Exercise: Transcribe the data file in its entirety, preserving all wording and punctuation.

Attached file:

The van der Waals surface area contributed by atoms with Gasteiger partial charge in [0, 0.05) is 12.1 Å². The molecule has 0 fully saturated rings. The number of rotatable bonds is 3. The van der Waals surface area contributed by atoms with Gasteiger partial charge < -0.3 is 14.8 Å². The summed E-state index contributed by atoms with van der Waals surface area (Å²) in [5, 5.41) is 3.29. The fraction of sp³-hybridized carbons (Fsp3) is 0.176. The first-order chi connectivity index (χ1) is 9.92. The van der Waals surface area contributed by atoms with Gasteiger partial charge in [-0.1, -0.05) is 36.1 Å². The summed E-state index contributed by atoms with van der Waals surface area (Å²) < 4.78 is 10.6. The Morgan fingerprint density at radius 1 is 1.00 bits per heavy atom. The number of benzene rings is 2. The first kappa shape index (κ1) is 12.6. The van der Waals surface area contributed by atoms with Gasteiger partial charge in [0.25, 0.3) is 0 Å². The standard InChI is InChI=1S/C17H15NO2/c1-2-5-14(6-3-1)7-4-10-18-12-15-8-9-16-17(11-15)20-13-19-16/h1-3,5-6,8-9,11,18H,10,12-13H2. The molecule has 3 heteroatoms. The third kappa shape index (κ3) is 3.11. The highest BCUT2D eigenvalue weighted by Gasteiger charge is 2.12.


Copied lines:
The van der Waals surface area contributed by atoms with Gasteiger partial charge in [0, 0.05) is 12.1 Å². The molecule has 0 fully saturated rings. The number of rotatable bonds is 3. The van der Waals surface area contributed by atoms with Gasteiger partial charge < -0.3 is 14.8 Å². The summed E-state index contributed by atoms with van der Waals surface area (Å²) in [5, 5.41) is 3.29. The fraction of sp³-hybridized carbons (Fsp3) is 0.176. The first-order chi connectivity index (χ1) is 9.92. The van der Waals surface area contributed by atoms with Gasteiger partial charge in [-0.1, -0.05) is 36.1 Å². The summed E-state index contributed by atoms with van der Waals surface area (Å²) < 4.78 is 10.6. The Morgan fingerprint density at radius 1 is 1.00 bits per heavy atom. The number of benzene rings is 2. The first kappa shape index (κ1) is 12.6. The van der Waals surface area contributed by atoms with Gasteiger partial charge in [0.25, 0.3) is 0 Å². The standard InChI is InChI=1S/C17H15NO2/c1-2-5-14(6-3-1)7-4-10-18-12-15-8-9-16-17(11-15)20-13-19-16/h1-3,5-6,8-9,11,18H,10,12-13H2. The molecule has 3 heteroatoms. The third kappa shape index (κ3) is 3.11. The highest BCUT2D eigenvalue weighted by Gasteiger charge is 2.12.